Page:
“Can you make an argument against funding basic science research?” began Dr. Ray Barfield, Professor of Pediatrics and Christian Philosophy. There was a momentary silence in the room as we parsed this unexpected question. The paramount importance of fundamental research is generally a foregone conclusion within academic circles. Dr. Barfield was inviting us to challenge our basic assumptions; harkening back to Descartes’ modus operandi in his Meditations, he was asking us to follow the French polymath in challenging every single belief we held and then starting from a blank slate to establish our truths.
While none of us personally opposed funding basic research, the Huang Fellows played devil’s advocates and brought up the necessity of funding immediate relief programs, engendering a long discussion about values. Dr. Barfield spoke to us about the value of pursuing knowledge for its own sake. He said that knowledge being a worthy end in itself does not require external justification for its pursuit. He even went one step further to question our current system of assigning value; asserting that we cannot choose to live in a world where value is predicated upon concepts like money, fame, or power. These ideas are in principle opposed to what we value at an interpersonal level and therefore lead us astray if we use them to guide our decision-making.
I think that the above notion is widely transferrable, applying not only to medicine but also to climate change, welfare policy, education, and conceivably every other facet of our lives. For example: at its crux, climate change is not caused by greenhouse emissions inasmuch as it is caused by perverse profit incentives for corporations, and the modern culture of consumerism that they help engender. An education system that uses tangible, statistical, ostensibly “scientific” metrics of success like standardized testing scores fails to account for the backgrounds and behavioral tendencies of the people involved. It only serves to propagate existing socio-economic inequalities among students, while forcing teachers to teach to the tests instead of focusing on meaningful personalized instruction.
These examples seem to indicate a shortcoming in our idea of the worthiness of our possible goals. Dr. Barfield believes we have to pause and reconsider how much weight we assign to traditional perceptions of value, based on “measurables” like money, as opposed to accepting a more intangible, humanist conception of value that incorporates empathy, meaning, and is cognizant of suffering.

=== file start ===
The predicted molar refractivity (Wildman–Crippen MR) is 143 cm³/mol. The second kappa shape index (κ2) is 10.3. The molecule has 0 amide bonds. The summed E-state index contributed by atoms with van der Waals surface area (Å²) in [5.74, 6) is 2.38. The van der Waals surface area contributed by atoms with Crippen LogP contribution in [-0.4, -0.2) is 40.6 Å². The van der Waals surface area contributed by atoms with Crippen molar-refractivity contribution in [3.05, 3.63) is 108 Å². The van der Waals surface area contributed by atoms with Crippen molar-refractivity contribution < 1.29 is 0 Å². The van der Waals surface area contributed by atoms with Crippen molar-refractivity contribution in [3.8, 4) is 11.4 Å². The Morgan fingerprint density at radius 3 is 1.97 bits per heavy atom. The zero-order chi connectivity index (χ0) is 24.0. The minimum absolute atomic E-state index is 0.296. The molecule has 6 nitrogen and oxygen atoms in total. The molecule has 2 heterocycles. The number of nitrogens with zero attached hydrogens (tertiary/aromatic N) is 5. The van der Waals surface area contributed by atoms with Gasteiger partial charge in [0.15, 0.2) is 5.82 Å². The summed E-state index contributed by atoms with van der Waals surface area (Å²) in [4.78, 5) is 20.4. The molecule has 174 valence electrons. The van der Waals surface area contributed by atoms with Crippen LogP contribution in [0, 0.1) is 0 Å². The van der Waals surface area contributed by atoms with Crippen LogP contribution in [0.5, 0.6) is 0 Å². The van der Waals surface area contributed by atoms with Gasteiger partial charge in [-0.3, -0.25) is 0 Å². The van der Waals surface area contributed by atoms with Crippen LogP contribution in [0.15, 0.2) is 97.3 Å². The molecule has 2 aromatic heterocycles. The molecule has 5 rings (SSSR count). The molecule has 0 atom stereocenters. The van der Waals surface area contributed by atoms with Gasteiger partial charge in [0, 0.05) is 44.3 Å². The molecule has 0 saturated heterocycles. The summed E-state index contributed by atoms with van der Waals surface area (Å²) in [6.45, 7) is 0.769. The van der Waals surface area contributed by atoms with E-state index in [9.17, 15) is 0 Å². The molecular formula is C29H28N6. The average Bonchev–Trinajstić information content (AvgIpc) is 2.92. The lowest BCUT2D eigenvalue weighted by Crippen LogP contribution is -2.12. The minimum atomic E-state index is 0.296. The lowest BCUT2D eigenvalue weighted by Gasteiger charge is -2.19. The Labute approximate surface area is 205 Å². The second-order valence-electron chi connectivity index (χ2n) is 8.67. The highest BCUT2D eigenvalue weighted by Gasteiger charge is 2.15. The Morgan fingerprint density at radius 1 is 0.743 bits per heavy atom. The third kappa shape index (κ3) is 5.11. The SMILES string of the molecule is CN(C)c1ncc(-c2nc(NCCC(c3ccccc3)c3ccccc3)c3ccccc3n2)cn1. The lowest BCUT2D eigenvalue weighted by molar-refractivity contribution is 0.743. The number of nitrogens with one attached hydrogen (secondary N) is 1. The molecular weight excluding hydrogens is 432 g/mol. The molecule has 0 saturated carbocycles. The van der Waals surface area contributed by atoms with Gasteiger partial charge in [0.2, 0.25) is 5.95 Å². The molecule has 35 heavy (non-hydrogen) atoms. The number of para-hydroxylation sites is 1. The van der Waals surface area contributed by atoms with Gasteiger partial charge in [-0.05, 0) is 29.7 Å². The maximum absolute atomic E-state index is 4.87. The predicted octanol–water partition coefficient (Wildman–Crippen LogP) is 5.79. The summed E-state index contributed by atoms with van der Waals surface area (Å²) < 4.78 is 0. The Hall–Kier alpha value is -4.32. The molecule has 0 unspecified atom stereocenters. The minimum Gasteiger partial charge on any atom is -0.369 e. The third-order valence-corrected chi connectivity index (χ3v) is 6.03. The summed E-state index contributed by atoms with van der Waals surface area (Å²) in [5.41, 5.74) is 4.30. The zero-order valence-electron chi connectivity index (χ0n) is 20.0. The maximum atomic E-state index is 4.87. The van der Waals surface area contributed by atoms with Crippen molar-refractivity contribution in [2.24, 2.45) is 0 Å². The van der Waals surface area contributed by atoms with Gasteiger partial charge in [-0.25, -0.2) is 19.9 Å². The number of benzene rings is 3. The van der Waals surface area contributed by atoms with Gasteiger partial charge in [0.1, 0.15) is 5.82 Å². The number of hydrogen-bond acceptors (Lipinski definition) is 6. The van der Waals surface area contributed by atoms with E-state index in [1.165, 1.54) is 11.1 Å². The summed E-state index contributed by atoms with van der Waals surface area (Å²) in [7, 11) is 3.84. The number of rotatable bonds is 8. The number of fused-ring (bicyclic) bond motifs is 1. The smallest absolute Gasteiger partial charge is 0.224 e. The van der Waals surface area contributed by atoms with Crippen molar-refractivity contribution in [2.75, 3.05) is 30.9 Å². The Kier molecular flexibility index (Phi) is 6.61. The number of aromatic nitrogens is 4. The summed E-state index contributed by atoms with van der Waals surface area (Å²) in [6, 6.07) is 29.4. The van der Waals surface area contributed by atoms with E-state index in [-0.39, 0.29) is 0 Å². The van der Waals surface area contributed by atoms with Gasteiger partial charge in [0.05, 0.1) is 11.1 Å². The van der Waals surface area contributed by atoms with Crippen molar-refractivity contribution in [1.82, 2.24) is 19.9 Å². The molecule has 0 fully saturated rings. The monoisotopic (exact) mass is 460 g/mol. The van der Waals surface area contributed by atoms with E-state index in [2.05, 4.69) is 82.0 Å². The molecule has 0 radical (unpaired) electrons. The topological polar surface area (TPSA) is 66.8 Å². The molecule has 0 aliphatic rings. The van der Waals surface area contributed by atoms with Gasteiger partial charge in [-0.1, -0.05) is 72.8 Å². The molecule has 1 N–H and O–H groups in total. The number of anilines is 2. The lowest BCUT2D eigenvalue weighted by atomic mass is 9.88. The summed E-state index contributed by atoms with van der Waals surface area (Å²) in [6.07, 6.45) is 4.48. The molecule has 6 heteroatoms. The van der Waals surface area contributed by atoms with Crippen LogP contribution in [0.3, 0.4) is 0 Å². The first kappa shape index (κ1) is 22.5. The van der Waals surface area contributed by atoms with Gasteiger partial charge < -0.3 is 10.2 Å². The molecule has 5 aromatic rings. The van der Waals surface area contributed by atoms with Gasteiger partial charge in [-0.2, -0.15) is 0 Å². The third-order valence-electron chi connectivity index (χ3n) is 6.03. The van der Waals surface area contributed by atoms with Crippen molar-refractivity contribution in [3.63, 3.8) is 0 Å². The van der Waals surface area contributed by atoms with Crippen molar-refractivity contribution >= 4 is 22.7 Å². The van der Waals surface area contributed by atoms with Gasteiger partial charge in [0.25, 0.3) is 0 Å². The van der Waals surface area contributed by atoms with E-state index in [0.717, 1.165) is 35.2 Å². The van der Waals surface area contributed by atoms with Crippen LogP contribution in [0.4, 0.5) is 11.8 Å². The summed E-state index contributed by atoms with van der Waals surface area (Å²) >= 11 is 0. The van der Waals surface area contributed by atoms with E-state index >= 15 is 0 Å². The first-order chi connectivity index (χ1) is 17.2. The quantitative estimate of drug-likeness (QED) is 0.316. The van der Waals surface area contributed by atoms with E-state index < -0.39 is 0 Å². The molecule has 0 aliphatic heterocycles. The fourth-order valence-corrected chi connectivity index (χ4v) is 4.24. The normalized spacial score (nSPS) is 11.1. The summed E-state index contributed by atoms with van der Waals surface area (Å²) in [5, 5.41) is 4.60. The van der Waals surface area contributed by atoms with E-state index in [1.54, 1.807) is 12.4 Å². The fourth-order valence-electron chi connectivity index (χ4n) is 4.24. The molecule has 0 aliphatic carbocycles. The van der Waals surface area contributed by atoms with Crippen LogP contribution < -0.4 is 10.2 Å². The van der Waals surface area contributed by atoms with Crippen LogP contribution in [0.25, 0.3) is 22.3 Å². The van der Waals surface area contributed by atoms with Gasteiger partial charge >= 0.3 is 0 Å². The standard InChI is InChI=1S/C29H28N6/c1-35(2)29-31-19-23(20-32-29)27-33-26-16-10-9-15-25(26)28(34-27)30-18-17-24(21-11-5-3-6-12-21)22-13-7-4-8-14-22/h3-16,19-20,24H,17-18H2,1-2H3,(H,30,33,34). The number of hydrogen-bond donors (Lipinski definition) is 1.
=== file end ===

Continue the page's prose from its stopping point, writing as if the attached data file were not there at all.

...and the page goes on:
Intangibles are especially important in medicine, argues Dr. Barfield. For him, understanding the patient and empathizing with them constitutes the practice of “doctoring”, a process disparate from the formal hospital workflow. Doctoring does not show up in an electronic medical record or on hospital bills, is not taken into account by hospital administrators, is not strictly necessary for treatment. And yet, it is of unquantifiable importance to the patient because it is the sole acknowledgment of their human condition. Doctoring brings awareness of the patients and their families as people living out their worst crises. It marks a refusal to conflate their stories with numbers or vital statistics that represent just another day on the job.
“Doctors need to stop thinking they are pure scientists.” He thinks that doctors are uniquely positioned among scientists and caregivers in that they individualize science to apply it to different situations. They spend time bridging the gap between spaces where biology knows the answer and spaces where it fails. When science finally reaches its limit, this humanistic connection underpins the conversation between the doctor and the patient’s family. In Dr. Barfield’s experience providing palliative care to children with cancer, this connection has brought interpersonal understanding and humility to the forefront of the doctor-patient-family discussion. By openly admitting the boundaries of medicine, the doctor can adopt a patient-centered rather than a treatment-centered approach. Instead of providing a false sense of hope by encouraging the patient to register for Phase I trials of experimental treatments, the doctor might discuss with them what their goals and wishes are, working in concert to come up with a plan that fulfills these criteria.
Let us hope that we can adopt this people-centered mode of thought without compromising on or neglecting technical excellence. But what would such a humanistic value system look like for you or for me? How would it be incorporated into our daily lives? What would happen when there is a disagreement or an anomaly? These unknowns are for each of us to reconcile, by starting from our individual blank slates to realize our own truths. Or, as Ray Barfield would say, “I can’t offer you an answer, but I have offered you a provocation.”
Dev is from Indore, India and plans to pursue a Program II in “Artificial Intelligence & Society,” which combines physics, philosophy, computer science, and visual and media studies to study the future of humanity and our engagement with AI.